They say you should never judge a book by its cover.
And even if you don’t, most certainly you do judge it by its title and by the name of its author.
I know I do.
But I’m not the most adventurous reader. I have a handful of topics that I like to read about and a few favorite authors that I enjoy.
And I’m willing to bet that in a lot of ways, I’m a lot like your customers … at least when it comes to email marketing.
The two questions that get me to open a book are the same two that will get email subscribers to open your emails. Answer those questions, and your email newsletter may become a best seller.
1. Do I know you?
The first question that readers ask when they see your newsletter in their inbox is, “Do I know you?”
In fact, the main reason a person opens a business or organization’s email is the relationship that they have with the sender.
But just because they know you when they shop in your store or when they signed up to receive your newsletter, doesn’t mean they are going to know you when you make it to their inbox.
Make sure they recognize your name in the From Line in 5 easy steps.
1. Keep your name short: Depending on how your subscribers are checking their emails, only part of your Address is going to show up. Keeping your address under 20 characters will improve your chances of being noticed.
2. Use a From Name and Address the recipient will recognize: Even if you’re on a first name basis with some of your regulars, you want to make sure to use a From Name and Address that everyone is going to recognize. Avoid using generic “info@” or “sales@” addresses.
3. Be consistent: Decide which address you’re going to use to send your newsletter before you send your first email. People need to get used to seeing your name in their inbox and changing email addresses can ruin that familiarity and can get your emails flagged as spam.
4. Use your brand: Think about what your customers associate most with your business. Are you a restaurant? A bike shop? A bakery? Sometimes just your name isn’t enough and you will want to incorporate things that define your business into your emailing address. (If I own a restaurant called Ryan’s, I may want my email address to be RyansRestaurant@…)
5. Become a trusted sender: Ask your readers to add you to their address book. That way, they can associate your email address with your business name and will be more likely to recognize you.
2. Do I care?
It’s not about whether or not they care about you, it’s about whether or not they care about what you have to say.
This is the second biggest factor when it comes to whether or not people open your emails and it all starts with your Subject Line.
Like a title on a book, your subject line has to catch their attention and give them a reason to open. Here are 10 tips to help you do that.
1. Keep it short and sweet: The key here is to keep it short, but not too short. The 40-50 characters range typically drive the best results. subject lines with fewer than forty nine characters have 75% higher open rates than those with more than fifty
2. Be specific: A subject line like “June 2012 Newsletter” doesn’t give your reader any indication of what your newsletter is about. Focus on something specific from your email and present in a way that catches their attention.
3. Write it last: Don’t write your newsletter based on your subject line, write your subject line based on your newsletter. Create your newsletter first and then come up with a subject line.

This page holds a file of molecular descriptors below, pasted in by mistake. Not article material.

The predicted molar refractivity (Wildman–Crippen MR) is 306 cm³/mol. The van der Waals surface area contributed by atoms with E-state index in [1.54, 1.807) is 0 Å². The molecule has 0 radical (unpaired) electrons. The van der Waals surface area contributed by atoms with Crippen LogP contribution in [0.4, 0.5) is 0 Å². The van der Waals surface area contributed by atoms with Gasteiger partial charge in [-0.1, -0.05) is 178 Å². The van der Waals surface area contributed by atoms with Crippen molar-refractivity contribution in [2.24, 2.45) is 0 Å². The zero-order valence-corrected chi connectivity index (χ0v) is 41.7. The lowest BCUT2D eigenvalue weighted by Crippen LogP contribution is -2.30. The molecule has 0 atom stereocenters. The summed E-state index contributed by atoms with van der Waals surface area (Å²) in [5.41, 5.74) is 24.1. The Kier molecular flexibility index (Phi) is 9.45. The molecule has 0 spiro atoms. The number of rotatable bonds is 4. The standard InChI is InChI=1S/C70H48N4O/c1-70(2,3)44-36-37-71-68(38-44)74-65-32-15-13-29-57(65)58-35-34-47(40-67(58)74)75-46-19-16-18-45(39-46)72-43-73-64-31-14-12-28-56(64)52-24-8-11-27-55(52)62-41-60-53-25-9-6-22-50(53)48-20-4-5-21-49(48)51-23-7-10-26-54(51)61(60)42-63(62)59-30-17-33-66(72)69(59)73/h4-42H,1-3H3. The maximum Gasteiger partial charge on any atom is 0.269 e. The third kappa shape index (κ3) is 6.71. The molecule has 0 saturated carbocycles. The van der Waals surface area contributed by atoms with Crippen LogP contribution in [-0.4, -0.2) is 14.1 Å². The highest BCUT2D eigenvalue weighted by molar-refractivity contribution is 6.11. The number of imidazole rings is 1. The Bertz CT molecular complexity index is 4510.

4. Take some time: You’re taking all that time to put your newsletter together, don’t let that go to waste by rushing your subject line. Think about your subject line while you’re creating your newsletter and get feedback from your employees.
5. Test it: Split your contact list and send two different subject lines. Make sure each subject line is unique and keep track of how your open-rates differ between the two groups. Try it for a couple weeks and then decide what type of subject line is getting you more opens.
6. Ask a question: Think about what’s on your customers’ minds. If your newsletter addresses a concern that they might have, then a question can be a get them to open. What’s even better is that phrasing it as a question, shows that you are the one who has the answer.
7. Be a tease: Don’t underestimate the power of your readers’ curiosity. If you’re using your newsletter to introduce a new product or service, a teaser can be a great way to get people excited about what you have to offer.
8. Tell it like it is: You don’t always have to worry about being creative, especially when you have something that you know your customers will like. If you have a key piece of advice (10 tips for a more healthy diet) or some big news (We’re opening a new location), just tell it like it is.
9. Remember WIIFM: What’s in it for me? Even your most unselfish customer is going to look to see what your email has to offer them. The top reason people subscribe to an organization’s newsletter is to receive discounts and special offers, keep that in mind when creating your subject line. But it’s not just about deals; it’s about providing content that’s relevant to your customers’ interests or needs. Think about what you’re customers are looking for and try to capture that in your subject line.
10. Get personal: Make your readers feel like every newsletter you send is meant for them. Including “you” in your subject line (You’re going to love our spring collection or 4 tips to making you a better cook).
Make your newsletter a best seller
As a small business, you’re never going to have all the answers (I don’t care how many books, or in this case blog posts, you read). But sometimes, answering the easiest questions can mean big results for your email marketing. Answering these two questions will mean more opens for your emails and more opportunities for you to reach your customers.